By Dr. Christine Wimer President Jefferson County Foundation
In our September article, we discussed in brief the Department of Environmental Protection’s use of Unilateral Enforcement Orders to allow entities to sidestep the requirements of the Clean Water Act. We wanted to update you on these important issues.
In February of 2019, when the Department of Environmental Protection released a new Construction Stormwater General Permit (Statewide Umbrella Permit), two industry groups appealed the permit. These groups settled with the DEP prior to a hearing. The Environmental Quality Board (EQB) approved the settlement and a stay allowing covered entities to operate under the previous—now expired—2012 permit.
The draft permit that came out of the settlement was a fairly egregious example of back sliding, and as such, the Environmental Protection Agency rejected it until the DEP addressed the issues. The EPA also specifically objected to the DEP allowing entities to work under the 2012 permit conditions for any further time as this permit had expired and been replaced. In January of 2020, the DEP notified the EPA that it would not be resubmitting the draft permit and would instead go back to using the original 2019 permit.
Instead, in March 2020, the DEP issued more than 730 unilateral enforcement orders. Unlike normal enforcement orders that require entities to comply with statutes and regulations, these orders allowed entities to operate construction projects without a permit at all and under the expired 2012 permit conditions. This was in direct opposition to what the EPA had directed the DEP to do. This is in violation of the Clean Water Act and beyond the authority of the DEP.
The city of Charles Town in Jefferson County started construction in late February 2020 on the super sewer to Rockwool (new insulation plant) without a valid stormwater permit. Rather than requiring Charles Town to obtain a valid Construction Stormwater Permit, on March 2 the DEP issued a unilateral enforcement order allowing Charles Town to continue work without a permit at all. The order required Charles Town to comply with the 2012 permit condition. Unfortunately, these permit conditions are less protective, especially in karst, because the 2019 permit requires a karst mitigation plan and the 2012 permit has no such requirement. On March 16, the DEP issued 696 more unilateral enforcement orders followed by several more in the coming days.
Jefferson County Foundation appealed the first of these Orders—Order 9080 to Charles Town—in April of 2020. Find the appeal here https://www.jeffersoncountyfoundation.org/wp-content/uploads/2020/04/Jefferson-County-Foundation-Inc-v-WVDEP-Notice-of-Appeal-4-1-2020.pdf
Unfortunately, due to COVID-19, the process was elongated. A motion for stay by the Foundation was rejected by the EQB. Discovery proceeded over the next several months.
In July, 15 groups across three states affected by West Virginia watershed (including the Highlands Conservancy) joined Jefferson County Foundation in sending a letter to the EPA. The letter informed the EPA of this issue and demanded that the EPA investigate and take action. Although Recent Freedom of Information Act (FOIA) returns that show the EPA was working on just that, the Foundation has not received a response yet. We are currently working on following up. Check out the letter here https://www.jeffersoncountyfoundation.org/wp-content/uploads/2020/11/Letter-to-EPA-about-WVDEP-CWA-violations-with-regard-to-Construction-Stormwater-1.pdf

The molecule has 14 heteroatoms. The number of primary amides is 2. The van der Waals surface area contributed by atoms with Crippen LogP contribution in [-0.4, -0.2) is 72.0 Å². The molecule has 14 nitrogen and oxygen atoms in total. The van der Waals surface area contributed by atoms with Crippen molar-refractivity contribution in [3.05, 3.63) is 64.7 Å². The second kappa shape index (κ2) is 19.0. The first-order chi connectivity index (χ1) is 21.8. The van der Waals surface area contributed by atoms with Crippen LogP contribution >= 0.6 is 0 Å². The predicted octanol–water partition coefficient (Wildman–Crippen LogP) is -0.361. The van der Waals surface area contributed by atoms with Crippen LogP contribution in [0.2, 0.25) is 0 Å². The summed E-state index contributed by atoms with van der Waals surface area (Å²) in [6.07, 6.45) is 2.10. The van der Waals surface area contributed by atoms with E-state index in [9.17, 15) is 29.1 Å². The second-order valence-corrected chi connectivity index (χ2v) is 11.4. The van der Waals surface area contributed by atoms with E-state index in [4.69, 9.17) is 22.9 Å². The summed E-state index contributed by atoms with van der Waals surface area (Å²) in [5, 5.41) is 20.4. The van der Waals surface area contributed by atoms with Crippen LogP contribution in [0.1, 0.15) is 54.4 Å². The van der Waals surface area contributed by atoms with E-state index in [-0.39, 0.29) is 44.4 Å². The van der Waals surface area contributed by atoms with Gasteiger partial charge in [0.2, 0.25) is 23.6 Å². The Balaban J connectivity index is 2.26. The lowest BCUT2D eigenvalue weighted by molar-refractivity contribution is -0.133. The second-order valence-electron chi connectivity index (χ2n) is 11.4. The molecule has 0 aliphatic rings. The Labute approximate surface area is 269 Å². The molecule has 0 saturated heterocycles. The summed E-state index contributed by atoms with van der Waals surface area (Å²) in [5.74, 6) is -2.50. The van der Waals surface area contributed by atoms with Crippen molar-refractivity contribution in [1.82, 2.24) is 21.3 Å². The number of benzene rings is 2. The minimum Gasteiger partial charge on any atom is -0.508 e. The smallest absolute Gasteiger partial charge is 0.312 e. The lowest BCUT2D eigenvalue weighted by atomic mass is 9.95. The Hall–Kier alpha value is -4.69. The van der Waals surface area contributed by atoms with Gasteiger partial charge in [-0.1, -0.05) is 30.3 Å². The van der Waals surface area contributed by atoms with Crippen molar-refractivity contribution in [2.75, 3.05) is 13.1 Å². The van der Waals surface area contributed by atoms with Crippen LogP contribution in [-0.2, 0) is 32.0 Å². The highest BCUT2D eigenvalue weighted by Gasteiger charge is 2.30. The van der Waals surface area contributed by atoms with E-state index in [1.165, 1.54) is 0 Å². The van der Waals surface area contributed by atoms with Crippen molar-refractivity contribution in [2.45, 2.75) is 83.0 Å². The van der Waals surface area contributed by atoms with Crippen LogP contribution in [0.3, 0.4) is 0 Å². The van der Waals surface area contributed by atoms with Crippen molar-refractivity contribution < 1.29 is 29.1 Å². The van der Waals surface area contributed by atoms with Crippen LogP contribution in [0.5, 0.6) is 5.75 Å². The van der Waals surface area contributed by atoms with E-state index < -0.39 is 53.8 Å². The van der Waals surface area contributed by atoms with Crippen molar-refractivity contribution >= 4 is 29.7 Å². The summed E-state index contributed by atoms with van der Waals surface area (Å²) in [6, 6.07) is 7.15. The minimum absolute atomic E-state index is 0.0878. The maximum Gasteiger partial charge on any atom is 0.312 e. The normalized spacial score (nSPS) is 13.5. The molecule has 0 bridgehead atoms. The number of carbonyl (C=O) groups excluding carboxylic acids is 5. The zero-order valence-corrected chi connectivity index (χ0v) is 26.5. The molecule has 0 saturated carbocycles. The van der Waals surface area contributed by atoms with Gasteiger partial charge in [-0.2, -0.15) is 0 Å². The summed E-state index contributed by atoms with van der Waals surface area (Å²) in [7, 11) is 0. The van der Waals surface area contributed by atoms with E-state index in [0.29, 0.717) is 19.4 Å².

And the exhibits https://www.jeffersoncountyfoundation.org/wp-content/uploads/2020/11/Exhibits-for-Letter-to-EPA-about-DEP-Irregularities.fnl-1.pdf
The EQB appeal of Order 9080 was supposed to go to evidentiary hearing in mid-October. However, two weeks before the hearing, the interveners in the case—the entity being allowed to operate its construction of the super sewer to Rockwool without a valid stormwater permit— argued the case should be dismissed because it recently obtained a permit despite having completed nearly the entire sewer line without a permit.
The EQB dismissed the case. This leaves the residents of Jefferson County with several miles of sewer line that was constructed under less protective conditions and the residents of the whole state with a DEP now seemingly empowered to ignore the clear direction of the EPA and side step the Clean Water Act when convenient.
We can not stand for this. On Wednesday, November 25, 2020, Jefferson County Foundation filed an appeal of this decision in Kanawha County Circuit Court. Read the appeal here https://www.jeffersoncountyfoundation.org/wp-content/uploads/2020/11/JCF-Appeal-in-Kanawha-County-Circuit-Court-11252020.pdf
We will keep you posted on the progress of this important case and the EPA response. . Please check out the Jefferson County Foundation website and if you are able support our effort to protect the natural resources of WV.